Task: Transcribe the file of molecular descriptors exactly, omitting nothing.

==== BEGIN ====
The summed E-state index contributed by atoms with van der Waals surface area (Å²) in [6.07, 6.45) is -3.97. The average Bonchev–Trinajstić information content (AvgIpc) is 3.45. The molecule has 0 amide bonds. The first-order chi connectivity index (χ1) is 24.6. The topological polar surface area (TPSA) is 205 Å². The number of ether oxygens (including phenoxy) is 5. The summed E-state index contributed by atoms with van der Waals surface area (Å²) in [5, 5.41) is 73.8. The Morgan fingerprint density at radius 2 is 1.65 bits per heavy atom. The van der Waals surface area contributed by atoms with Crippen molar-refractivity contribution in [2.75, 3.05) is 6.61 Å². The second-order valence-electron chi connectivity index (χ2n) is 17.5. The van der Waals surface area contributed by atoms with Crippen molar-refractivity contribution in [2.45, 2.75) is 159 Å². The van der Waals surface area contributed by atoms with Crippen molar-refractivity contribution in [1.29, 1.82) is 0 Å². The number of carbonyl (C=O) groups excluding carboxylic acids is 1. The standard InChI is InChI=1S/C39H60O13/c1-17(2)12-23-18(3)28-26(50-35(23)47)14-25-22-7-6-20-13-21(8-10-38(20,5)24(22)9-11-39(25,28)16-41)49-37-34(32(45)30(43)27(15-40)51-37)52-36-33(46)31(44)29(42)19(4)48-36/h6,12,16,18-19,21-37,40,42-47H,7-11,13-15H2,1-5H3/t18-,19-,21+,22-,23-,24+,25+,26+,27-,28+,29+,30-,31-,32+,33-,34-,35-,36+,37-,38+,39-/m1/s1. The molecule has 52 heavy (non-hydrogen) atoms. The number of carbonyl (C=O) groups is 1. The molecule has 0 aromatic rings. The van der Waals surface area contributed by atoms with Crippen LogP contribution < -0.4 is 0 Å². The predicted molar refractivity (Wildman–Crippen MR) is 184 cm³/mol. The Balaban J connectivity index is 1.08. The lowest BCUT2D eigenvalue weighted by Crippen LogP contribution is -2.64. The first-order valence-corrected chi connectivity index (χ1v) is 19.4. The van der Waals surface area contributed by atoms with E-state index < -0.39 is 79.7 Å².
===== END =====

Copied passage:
The summed E-state index contributed by atoms with van der Waals surface area (Å²) in [6.07, 6.45) is -3.97. The average Bonchev–Trinajstić information content (AvgIpc) is 3.45. The molecule has 0 amide bonds. The first-order chi connectivity index (χ1) is 24.6. The topological polar surface area (TPSA) is 205 Å². The number of ether oxygens (including phenoxy) is 5. The summed E-state index contributed by atoms with van der Waals surface area (Å²) in [5, 5.41) is 73.8. The Morgan fingerprint density at radius 2 is 1.65 bits per heavy atom. The van der Waals surface area contributed by atoms with Crippen molar-refractivity contribution in [2.75, 3.05) is 6.61 Å². The second-order valence-electron chi connectivity index (χ2n) is 17.5. The van der Waals surface area contributed by atoms with Crippen molar-refractivity contribution in [2.45, 2.75) is 159 Å². The van der Waals surface area contributed by atoms with Crippen molar-refractivity contribution in [1.29, 1.82) is 0 Å². The number of carbonyl (C=O) groups excluding carboxylic acids is 1. The standard InChI is InChI=1S/C39H60O13/c1-17(2)12-23-18(3)28-26(50-35(23)47)14-25-22-7-6-20-13-21(8-10-38(20,5)24(22)9-11-39(25,28)16-41)49-37-34(32(45)30(43)27(15-40)51-37)52-36-33(46)31(44)29(42)19(4)48-36/h6,12,16,18-19,21-37,40,42-47H,7-11,13-15H2,1-5H3/t18-,19-,21+,22-,23-,24+,25+,26+,27-,28+,29+,30-,31-,32+,33-,34-,35-,36+,37-,38+,39-/m1/s1. The molecule has 52 heavy (non-hydrogen) atoms. The number of carbonyl (C=O) groups is 1. The molecule has 0 aromatic rings. The van der Waals surface area contributed by atoms with Crippen LogP contribution < -0.4 is 0 Å². The predicted molar refractivity (Wildman–Crippen MR) is 184 cm³/mol. The Balaban J connectivity index is 1.08. The lowest BCUT2D eigenvalue weighted by Crippen LogP contribution is -2.64. The first-order valence-corrected chi connectivity index (χ1v) is 19.4. The van der Waals surface area contributed by atoms with E-state index < -0.39 is 79.7 Å².